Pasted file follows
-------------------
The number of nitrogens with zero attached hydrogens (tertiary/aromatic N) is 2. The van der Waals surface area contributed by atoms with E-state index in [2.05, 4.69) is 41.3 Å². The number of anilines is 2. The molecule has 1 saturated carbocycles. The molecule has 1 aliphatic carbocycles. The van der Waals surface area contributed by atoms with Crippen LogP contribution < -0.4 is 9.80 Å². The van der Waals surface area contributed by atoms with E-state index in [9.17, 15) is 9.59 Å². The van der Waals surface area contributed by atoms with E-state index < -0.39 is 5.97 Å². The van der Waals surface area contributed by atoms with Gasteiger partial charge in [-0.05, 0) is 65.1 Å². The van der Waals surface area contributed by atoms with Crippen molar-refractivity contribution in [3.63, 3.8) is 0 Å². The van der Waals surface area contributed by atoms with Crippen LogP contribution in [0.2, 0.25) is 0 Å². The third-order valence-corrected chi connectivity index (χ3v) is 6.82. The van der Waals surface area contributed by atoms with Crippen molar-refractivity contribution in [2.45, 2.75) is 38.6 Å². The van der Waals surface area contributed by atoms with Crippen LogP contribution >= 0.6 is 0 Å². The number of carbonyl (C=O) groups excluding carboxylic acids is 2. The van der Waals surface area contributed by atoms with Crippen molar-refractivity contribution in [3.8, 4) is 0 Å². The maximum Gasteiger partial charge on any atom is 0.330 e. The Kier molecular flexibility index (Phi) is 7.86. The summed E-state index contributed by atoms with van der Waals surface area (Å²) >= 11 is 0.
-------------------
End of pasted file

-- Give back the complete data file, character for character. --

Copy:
The number of nitrogens with zero attached hydrogens (tertiary/aromatic N) is 2. The van der Waals surface area contributed by atoms with E-state index in [2.05, 4.69) is 41.3 Å². The number of anilines is 2. The molecule has 1 saturated carbocycles. The molecule has 1 aliphatic carbocycles. The van der Waals surface area contributed by atoms with Crippen LogP contribution < -0.4 is 9.80 Å². The van der Waals surface area contributed by atoms with E-state index in [9.17, 15) is 9.59 Å². The van der Waals surface area contributed by atoms with E-state index < -0.39 is 5.97 Å². The van der Waals surface area contributed by atoms with Gasteiger partial charge in [-0.05, 0) is 65.1 Å². The van der Waals surface area contributed by atoms with Crippen molar-refractivity contribution in [3.63, 3.8) is 0 Å². The van der Waals surface area contributed by atoms with Crippen LogP contribution in [0.2, 0.25) is 0 Å². The third-order valence-corrected chi connectivity index (χ3v) is 6.82. The van der Waals surface area contributed by atoms with Crippen molar-refractivity contribution in [2.45, 2.75) is 38.6 Å². The van der Waals surface area contributed by atoms with Crippen LogP contribution >= 0.6 is 0 Å². The number of carbonyl (C=O) groups excluding carboxylic acids is 2. The van der Waals surface area contributed by atoms with Crippen molar-refractivity contribution in [3.8, 4) is 0 Å². The maximum Gasteiger partial charge on any atom is 0.330 e. The Kier molecular flexibility index (Phi) is 7.86. The summed E-state index contributed by atoms with van der Waals surface area (Å²) >= 11 is 0.